Gary Shuba -When ever we were on the road one of the things that someone had to do was sell the souvenirs. In 1990 we had a guy by the name of Gary Shuba who handled all of the activities that came with that job. This meant selling souvenirs every night. Driving the souvenir van all around the country, and by some chance if we were hurting for ball players the souvenir salesman becomes a softball player for just a little while. Gary was famous for driving down the highway at 80 miles per hour and when he passed you he was wearing Michael Myers mask from Halloween. He is also know for playing a basketball game against Kathy Riley in Austin, Texas and she skunked him 21 to 0..

    Dave Neale - In 1990 I think that Dave was really pleased with the whole season. I will never forget the first tournament that year was in Austin, Texas at Pleasant Valley Sports Complex. We were coming into 1990 ranked I think 3rd or 4th. We got beat by Ritch's and Dave held a meeting right there at the first base side of the field and said fellows when we play again in 2 weeks most of you won't be here. You should have seen the look on some of the guys faces. In 1989 we had all the talent in the world and could not hardly win. I mean we had Bruce Meade, Craig Elliott, Scott Virkus, Buddy Slater, and many, many more.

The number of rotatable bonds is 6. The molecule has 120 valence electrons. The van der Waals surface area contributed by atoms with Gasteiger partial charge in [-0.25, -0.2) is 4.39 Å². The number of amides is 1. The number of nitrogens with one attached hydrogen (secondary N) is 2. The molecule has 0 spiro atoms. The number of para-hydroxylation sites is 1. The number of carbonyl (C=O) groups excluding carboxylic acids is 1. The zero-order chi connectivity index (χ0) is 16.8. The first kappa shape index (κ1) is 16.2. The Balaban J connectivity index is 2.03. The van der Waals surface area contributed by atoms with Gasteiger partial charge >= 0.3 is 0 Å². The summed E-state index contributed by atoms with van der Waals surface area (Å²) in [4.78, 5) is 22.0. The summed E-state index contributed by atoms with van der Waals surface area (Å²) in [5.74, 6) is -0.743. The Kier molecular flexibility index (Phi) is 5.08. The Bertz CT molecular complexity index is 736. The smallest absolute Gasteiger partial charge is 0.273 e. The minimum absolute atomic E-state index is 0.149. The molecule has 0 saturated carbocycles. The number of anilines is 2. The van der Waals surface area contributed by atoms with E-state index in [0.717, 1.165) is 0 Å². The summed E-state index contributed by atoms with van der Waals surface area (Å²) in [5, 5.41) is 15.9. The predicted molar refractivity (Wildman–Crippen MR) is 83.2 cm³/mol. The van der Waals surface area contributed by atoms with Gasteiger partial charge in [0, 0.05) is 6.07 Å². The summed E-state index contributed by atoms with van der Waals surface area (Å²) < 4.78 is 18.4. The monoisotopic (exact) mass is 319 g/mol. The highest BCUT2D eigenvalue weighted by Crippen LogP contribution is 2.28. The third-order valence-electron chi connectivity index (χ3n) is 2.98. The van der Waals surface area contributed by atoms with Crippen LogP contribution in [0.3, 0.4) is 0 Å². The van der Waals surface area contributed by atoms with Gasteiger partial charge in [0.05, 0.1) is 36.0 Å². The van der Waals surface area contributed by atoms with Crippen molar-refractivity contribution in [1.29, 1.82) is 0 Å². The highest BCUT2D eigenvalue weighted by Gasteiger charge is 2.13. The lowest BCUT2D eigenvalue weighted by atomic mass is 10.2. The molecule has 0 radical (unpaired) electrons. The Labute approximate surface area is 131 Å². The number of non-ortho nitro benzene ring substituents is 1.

I will tell you this and that is our 1989 team was the most expensive softball team of all time. But like I keep saying, too much talent can hurt you some times. Coach Neale felt like we had a different mixture of personalities, but I think the one thing that everyone on that team focused on was team concept. Nobody felt like they were better than the next guy.

    Now most athletes in the world have ego's but to win you have to put your ego to the side. That's if you want to win. I remember Dave saying that coaching our team was like being one big baby sitter. He was right . It must of been fun to sit back and watch a well oiled machine perform like we did. 1990 was such a pleasure to play. All Dave had to do was make out the line-up and sit back and watch. I feel very blessed for being given the opportunity to play on such teams as I have all these years. I just want to say THANK YOU to Dave Neale for letting me play softball for him..



    This is a photo of Big Monty Tucker hitting some bombs at the Seattle Kingdome in 1989.